Leica has released its latest camera today, the M10-D. Following in the footsteps of its recently-released M10-P, the M10-D shares a very similar appearance aside from the immediately obvious omission of a screen. A deliberate move by Leica to help photographers focus on the moment happening in front of them instead of viewing it on a display. Even though Leica’s latest camera ditches some digital features for a nostalgic and analog feel, the company attempts to make up for this by shipping a new companion smartphone app for interacting with it.

There seems to be a growing desire by many consumers to rid themselves of screens and focus on the on the people and things that surround them. Unsurprisingly, tech companies have tried to get ahead of this by making devices like smartwatches to help us curb the need to look at smartphones.

Recent software updates from Google and Apple have given users quick ways to tweak their notification preferences to help limit the amount of times devices vie for attention. Additionally both companies are attacking smartphone addiction head-on by providing metrics like screen time, number of notifications received, and more.

No one can argue that Leica’s approach to curbing “screen time” is not abrupt. By removing the screen entirely, users of the camera are forced to simply snap a shot and look at what they got later on. How much later is left up to users since photos can be reviewed over Wi-Fi using Leica’s new FOTOS app for iOS and Android.

“The M10-D combines perfectly with the brand new Leica FOTOS app to transcend a solely classic shooting style and provide many of the features and functions offered by a modern, high-performance digital camera. By quickly switching the camera to the on position with Wi-Fi, the M10-D can seamlessly connect to an iOS or Android device, making it the perfect hybrid of analog feel and digital connectivity.”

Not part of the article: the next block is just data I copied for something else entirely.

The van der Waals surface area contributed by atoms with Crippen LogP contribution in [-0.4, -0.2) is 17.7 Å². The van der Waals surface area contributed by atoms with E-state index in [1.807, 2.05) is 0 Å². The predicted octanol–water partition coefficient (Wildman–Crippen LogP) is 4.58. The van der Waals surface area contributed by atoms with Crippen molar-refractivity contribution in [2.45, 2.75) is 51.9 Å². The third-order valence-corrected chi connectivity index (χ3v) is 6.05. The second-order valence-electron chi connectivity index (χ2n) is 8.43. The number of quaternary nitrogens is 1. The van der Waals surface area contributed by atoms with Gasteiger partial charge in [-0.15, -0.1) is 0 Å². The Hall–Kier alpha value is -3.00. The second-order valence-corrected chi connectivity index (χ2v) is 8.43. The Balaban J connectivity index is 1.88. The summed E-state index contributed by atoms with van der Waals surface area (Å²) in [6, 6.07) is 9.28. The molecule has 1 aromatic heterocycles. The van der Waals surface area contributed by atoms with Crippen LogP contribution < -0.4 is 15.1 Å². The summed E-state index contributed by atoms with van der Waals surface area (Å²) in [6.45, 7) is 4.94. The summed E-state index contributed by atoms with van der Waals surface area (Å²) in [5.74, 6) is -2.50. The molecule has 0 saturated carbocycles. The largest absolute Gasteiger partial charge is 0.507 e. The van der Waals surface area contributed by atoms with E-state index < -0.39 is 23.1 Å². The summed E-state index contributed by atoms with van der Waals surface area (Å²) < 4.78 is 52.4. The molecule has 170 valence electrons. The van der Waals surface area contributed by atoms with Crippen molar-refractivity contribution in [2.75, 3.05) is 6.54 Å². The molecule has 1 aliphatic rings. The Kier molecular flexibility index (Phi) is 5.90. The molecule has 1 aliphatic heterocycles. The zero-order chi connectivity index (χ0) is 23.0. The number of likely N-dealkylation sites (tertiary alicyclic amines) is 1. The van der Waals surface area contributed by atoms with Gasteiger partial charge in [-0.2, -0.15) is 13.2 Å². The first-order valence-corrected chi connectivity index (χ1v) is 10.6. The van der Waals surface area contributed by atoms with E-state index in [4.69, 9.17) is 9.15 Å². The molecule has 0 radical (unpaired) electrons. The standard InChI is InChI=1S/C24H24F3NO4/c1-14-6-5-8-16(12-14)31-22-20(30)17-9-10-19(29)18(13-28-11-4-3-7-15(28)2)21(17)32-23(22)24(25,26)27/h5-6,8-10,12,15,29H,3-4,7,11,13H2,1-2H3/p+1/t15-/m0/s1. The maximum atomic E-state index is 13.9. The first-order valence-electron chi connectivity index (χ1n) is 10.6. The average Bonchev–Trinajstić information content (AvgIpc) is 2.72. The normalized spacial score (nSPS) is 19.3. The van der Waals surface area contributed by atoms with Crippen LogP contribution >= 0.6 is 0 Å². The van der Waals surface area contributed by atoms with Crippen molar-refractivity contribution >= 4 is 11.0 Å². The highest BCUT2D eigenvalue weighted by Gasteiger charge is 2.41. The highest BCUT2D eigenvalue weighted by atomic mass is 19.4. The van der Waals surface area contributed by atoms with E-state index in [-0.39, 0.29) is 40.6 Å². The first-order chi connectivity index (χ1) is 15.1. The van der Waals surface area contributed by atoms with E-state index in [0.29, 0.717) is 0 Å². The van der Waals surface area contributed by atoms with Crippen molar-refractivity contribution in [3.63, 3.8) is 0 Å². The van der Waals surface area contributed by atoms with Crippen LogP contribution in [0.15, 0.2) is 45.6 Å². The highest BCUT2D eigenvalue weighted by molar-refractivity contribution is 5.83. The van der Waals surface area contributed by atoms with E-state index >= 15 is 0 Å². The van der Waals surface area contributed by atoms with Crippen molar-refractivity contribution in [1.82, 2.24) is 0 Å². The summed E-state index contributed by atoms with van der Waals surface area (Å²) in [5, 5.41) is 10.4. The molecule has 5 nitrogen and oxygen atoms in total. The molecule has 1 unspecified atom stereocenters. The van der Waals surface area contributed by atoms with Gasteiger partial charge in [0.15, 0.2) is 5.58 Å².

The FOTOS app also lets users do things like tweak settings, export photos to apps such as Adobe Lightroom, act as a remote shutter, and more. You may be surprised to find out that the app allows you to do what the camera cannot, see a live view.

So what does the M10-D do with all that space where the screen typically goes? Great question, Leica has opted to put a mechanical dial there for controlling exposure along with buttons for toggling Wi-Fi and power. A move inspired by the company’s “classic analog M-Cameras”.

Other notable features include an “integrated fold-out thumb rest” to make camera more comfortable and ergonomic to handle, a 24-megapixel full-frame sensor, and the company’s Maestro II Image Processor.

The Leica M10-D is available for order today and is priced at $7,995. While this may seem quite pricey for a camera that does not have a screen, it should not be too surprising considering the level of quality and pricing of its other cameras. If this is the camera that you’ve been waiting for, head over to B&H to order yours today.

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